So this clustering model is a great way to get a sense for some of that stuff. And again, begin implementing and making some assumptions about your data.
Now I’m going to move on to my favorite, which is this custom section. And I say this is my favorite one, because it really gives you the ability to implement any kind of statistical technique you want to and apply that technique visually within your view. So let me show you exactly what I mean by that.
You can see here, I’ve reference line, reference band, distribution band. And again, we’re presented with box plot here. For now, let’s just focus on reference line. And you can see, if I try to drag this into our canvas, I’m presented with this little box up here.
I can change the– or I can add that reference line across different levels of the view. I can also, again, independently add it to the specific level and/or axes on the view. So you can see, I have a lot of flexibility and freedom to do whatever I want.
For now, I’m just going to add this to sum of sales across my table. And you can see, I’m presented with this dialog box. Here, I can see that it’s a reference line, which is denoted up here at the top. It’s going across the entire table, which was those scopes or level of detail we want that calculated at.
And you can see that it’s giving me some options here to change what I want for the reference line. It’s looking at sum of sales. I can change that from average, to maybe median. And you can see, that’s taken effect in my view live. I can change it to the minimum. It’s going to draw that reference line around the minimum, the maximum, average, and so on.
I also have the ability to start formatting that line. So I can change the color, the thickness, the opacity of it, and all of those options directly from here.
Now one thing that I love about this, again, is that it allows us the ability to go in here, and on the fly, make changes. So you can see, I can automatically switch the band. I can switch back to line. I can switch the distribution. And each of these presents their own unique analysis and their own unique way of implementing something new for your end user.
So if we look at band, I can see, I can draw a line or create a band from and a band to specific values within my view. So again here, we’re looking at sum of sales. Let’s say I want to draw a band around the average to the minimum. And you can see, I can very easily add that into my view for context here.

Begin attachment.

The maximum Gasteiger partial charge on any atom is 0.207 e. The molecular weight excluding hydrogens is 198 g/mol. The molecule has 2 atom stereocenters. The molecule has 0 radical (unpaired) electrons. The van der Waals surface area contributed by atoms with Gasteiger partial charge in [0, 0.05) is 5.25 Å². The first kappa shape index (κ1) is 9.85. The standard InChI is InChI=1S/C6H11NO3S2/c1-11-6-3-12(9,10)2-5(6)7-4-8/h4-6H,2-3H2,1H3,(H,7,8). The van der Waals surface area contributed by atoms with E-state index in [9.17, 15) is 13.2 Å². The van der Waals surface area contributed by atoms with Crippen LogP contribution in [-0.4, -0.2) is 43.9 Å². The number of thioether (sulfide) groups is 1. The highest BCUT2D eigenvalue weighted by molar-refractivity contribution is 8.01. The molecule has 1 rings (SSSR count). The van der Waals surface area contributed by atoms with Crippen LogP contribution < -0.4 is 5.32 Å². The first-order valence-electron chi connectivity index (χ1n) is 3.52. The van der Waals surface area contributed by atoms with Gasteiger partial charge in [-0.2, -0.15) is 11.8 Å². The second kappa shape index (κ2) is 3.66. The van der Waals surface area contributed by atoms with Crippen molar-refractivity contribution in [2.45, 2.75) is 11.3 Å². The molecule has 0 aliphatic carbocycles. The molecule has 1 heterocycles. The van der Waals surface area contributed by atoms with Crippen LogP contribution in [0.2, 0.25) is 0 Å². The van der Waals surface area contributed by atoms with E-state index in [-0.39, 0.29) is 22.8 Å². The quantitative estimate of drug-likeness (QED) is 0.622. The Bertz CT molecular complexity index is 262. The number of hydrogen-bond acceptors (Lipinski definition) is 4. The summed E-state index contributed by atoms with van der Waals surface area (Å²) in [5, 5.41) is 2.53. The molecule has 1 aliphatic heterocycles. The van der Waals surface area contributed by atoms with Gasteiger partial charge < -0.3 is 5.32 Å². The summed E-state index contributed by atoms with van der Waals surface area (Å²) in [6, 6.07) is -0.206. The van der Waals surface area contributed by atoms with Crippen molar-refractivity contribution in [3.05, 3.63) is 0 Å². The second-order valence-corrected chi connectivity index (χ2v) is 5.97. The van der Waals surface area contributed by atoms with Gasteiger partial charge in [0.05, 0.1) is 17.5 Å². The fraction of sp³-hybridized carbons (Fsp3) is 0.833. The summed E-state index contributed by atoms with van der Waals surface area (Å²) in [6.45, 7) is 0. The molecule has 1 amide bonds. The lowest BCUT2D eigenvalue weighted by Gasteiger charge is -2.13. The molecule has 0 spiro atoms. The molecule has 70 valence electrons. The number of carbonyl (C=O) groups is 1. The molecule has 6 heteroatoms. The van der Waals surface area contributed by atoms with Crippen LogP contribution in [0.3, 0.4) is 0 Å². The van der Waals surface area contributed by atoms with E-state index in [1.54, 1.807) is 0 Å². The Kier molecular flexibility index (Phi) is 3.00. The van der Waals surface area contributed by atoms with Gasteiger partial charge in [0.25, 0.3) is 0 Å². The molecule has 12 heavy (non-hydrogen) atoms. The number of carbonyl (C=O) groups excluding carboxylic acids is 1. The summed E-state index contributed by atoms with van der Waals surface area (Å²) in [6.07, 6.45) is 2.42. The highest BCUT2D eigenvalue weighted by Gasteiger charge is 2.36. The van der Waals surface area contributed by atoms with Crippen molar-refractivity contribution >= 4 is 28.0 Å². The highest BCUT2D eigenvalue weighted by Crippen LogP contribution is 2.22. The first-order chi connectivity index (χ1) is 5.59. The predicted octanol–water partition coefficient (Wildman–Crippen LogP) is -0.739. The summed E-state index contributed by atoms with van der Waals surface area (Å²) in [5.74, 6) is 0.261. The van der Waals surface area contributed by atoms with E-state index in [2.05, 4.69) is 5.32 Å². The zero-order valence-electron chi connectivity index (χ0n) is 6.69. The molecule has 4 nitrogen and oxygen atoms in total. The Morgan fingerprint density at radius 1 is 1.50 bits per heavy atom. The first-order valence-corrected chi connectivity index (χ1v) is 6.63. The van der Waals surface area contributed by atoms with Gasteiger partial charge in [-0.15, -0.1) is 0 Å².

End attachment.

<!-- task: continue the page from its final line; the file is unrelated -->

Let’s say I wanted to change that to median. Again, it’s very simple to add these bands and change these settings. And again, at the bottom here, we’re presented with some formatting.
Now the line and band, I think, both represent very unique things that you can implement within your view that’s going to provide, again, that more context to your end user. But I find that the distribution presents us with some of the most powerful analyses that we can implement.
So you can see here, if I select distribution, it’s presenting us with these options and showing us how we want that distribution band calculated. Currently, it’s based on these percentages of the average, so 60% to 80% of the average. I can change that to percentiles, quartiles, as well as standard deviation.
Standard deviation is where we can start making some really powerful assumptions. So you can see, I’ll just add that to our view here. And for now, I’m just going to close this menu for a second, focusing on this. This is drawing a standard deviation and building out a distribution band, based on plus or minus 1 standard deviation of the average.
From this, we can start making some clear identifications as what would stand out as outliers, what would stand out as anomalies, if you will– not necessarily outliers. Maybe it’s a poor choice of words. But anomalies, I would say, is fair game.
That means that these values that fall outside of that range aren’t going to happen very often. This actually makes up quite a bit of the data within our view. So anything that falls outside of that banding would be considered anomalous.